The United States Department of Defense says the number of former Guantanamo Bay detainees returning to terrorist activities is on the rise.  

Pentagon Spokesman Geoff Morrell told reporters on Tuesday that 61 former detainees from the U.S. military facility at Guantanamo Bay, Cuba have returned to the fight against the United States and its allies.

Morrell said that a Defense Department report compiled in December found a substantial increase in the number of detainees returning to terrorism.

"Prior to this report, the rate had been about seven percent of those who had been held at Guantanamo and released and those that had been confirmed or suspected of returning to the fight.  At that point, we suspected that 37 former detainees had returned to the fight," said Morrell.  "We now believe that that number has increased and that the overall known terrorist re-engagement rate has increased to 11 percent."

Morrell said that of the former detainees who returned to terrorism, 18 are confirmed and 43 are suspected of participating in terrorist activities.  He says fingerprints, photographs and intelligence materials were used to tie some of the former detainees to terrorist activities.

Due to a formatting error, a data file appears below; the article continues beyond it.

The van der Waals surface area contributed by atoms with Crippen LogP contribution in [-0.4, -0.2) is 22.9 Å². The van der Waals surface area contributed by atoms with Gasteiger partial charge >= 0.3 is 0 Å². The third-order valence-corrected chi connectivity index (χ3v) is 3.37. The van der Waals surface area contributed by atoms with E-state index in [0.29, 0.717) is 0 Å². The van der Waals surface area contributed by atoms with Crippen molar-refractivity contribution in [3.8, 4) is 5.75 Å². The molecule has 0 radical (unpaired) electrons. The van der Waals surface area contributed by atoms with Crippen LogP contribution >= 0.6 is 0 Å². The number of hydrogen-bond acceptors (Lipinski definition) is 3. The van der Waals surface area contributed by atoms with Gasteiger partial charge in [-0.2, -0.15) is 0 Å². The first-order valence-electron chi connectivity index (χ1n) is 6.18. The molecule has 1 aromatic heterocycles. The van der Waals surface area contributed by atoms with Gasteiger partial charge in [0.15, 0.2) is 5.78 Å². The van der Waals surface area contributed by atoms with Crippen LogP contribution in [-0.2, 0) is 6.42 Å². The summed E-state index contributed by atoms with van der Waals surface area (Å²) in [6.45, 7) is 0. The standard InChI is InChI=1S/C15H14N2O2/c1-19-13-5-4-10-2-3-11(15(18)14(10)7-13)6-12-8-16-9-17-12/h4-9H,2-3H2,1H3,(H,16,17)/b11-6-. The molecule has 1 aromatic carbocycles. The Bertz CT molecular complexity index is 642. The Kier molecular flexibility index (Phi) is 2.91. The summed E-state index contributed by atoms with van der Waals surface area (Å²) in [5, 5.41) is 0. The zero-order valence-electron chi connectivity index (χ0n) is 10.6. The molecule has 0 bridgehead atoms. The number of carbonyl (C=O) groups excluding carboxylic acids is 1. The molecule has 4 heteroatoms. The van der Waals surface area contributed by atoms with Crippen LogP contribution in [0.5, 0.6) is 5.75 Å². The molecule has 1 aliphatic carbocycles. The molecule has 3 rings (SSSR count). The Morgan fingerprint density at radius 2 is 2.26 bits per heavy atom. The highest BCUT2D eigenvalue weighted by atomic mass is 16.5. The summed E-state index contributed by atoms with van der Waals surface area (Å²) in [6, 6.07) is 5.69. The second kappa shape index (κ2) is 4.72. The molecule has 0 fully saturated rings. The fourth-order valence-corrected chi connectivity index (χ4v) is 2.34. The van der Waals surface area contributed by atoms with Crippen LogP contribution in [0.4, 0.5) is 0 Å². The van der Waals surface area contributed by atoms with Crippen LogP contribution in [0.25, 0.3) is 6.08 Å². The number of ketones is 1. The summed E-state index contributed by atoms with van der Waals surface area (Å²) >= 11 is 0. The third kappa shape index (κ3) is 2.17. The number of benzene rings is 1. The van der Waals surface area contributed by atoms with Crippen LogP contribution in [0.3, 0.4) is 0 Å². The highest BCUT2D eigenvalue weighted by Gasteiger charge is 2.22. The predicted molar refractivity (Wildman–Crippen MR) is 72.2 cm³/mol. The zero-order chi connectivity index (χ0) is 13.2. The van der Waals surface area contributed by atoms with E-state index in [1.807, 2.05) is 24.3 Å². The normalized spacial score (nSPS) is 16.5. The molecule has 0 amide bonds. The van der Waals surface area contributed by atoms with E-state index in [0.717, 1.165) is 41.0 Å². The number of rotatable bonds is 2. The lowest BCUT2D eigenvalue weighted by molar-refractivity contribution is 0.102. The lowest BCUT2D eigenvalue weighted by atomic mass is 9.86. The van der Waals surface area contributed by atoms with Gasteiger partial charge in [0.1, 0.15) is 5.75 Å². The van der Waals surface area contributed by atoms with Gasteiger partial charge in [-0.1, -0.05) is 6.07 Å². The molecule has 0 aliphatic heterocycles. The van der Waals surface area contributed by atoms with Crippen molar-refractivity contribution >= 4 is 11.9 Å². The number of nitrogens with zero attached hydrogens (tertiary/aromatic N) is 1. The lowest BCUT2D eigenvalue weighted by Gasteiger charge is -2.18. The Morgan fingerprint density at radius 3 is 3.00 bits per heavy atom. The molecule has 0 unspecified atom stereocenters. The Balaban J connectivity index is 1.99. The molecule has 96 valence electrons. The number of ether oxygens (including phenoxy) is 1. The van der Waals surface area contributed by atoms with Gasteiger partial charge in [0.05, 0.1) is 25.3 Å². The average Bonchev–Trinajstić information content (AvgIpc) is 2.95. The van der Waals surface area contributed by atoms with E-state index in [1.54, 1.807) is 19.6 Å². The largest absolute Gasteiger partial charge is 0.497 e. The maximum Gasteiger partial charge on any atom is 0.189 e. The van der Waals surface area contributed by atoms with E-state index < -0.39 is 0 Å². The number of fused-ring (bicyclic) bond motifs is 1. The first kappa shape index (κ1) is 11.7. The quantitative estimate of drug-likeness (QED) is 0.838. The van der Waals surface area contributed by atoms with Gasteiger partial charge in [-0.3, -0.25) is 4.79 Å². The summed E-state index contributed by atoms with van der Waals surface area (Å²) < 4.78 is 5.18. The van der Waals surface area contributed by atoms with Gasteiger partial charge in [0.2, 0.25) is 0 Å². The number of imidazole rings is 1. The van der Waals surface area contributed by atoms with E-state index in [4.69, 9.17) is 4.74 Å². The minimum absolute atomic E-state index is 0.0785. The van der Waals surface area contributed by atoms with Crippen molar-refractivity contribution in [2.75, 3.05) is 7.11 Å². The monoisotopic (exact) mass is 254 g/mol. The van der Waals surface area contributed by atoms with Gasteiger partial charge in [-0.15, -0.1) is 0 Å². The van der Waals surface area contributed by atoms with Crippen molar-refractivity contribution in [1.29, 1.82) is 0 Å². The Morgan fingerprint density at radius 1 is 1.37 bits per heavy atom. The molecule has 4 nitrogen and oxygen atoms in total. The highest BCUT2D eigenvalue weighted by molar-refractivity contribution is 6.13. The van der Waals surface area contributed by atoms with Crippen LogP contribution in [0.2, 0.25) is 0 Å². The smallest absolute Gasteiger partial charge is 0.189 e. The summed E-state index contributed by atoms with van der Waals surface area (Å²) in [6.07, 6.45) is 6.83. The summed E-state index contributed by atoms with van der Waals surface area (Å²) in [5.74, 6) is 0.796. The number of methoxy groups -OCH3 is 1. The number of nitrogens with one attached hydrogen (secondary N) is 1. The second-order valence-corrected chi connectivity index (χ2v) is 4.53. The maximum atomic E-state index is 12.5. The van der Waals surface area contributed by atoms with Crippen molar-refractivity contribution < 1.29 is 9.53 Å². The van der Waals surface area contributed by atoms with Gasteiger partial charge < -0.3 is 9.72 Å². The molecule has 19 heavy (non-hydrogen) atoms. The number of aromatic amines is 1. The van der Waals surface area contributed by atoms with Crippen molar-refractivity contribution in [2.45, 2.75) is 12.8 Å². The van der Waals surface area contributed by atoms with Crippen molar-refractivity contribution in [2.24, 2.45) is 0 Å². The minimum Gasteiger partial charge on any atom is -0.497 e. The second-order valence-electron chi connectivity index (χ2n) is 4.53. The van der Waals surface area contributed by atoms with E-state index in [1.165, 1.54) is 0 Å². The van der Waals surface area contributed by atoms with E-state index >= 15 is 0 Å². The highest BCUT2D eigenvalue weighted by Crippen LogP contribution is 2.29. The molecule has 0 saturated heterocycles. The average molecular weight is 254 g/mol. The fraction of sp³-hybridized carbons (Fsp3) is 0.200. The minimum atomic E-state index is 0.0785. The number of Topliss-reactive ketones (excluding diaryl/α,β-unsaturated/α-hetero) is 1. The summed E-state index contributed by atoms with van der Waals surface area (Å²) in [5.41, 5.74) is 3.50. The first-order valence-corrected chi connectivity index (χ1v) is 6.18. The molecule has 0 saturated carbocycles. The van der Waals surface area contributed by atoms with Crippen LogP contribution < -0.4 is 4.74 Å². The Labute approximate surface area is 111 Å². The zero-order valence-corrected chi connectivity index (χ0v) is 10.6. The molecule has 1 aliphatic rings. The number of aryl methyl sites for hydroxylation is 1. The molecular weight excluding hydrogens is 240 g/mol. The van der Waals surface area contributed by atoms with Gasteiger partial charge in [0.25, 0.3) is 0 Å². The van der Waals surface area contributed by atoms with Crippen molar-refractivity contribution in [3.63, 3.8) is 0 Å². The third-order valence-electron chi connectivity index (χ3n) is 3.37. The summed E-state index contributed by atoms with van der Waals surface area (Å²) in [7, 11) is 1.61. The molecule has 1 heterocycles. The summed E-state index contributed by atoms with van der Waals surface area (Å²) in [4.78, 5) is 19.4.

"There clearly are people who are being held at Guantanamo who are still bent on doing harm to America, Americans and our allies," he said.  "So there will have to be some solution for the likes of them."

But Mark Denbeaux of Seton Hall University Law School has represented some of the detainees and says the Pentagon has failed to produce evidence of early claims that former detainees have returned to the battlefield.
"The numbers are wrong about who has returned to the fight; their numbers and names are wrong about who has been in Guantanamo.  And, of course, the characterization of 'returned to the fight' is far broader than they would like to admit," said Denbeaux.  "What they would like is to be understood to mean as 'return to the battlefield,' but, of course, that hasn't happened.  So what they mean by 'return to the fight' is engaging in propaganda battles and criticisms of the United States at home and abroad."

About 520 detainees have been released from Guantanamo or transferred to other governments since the facility was established in 2002.  About 250 remain there.

President-elect Barack Obama is expected to issue an executive order to close the Guantanamo Bay prison, soon after he takes office on January 20.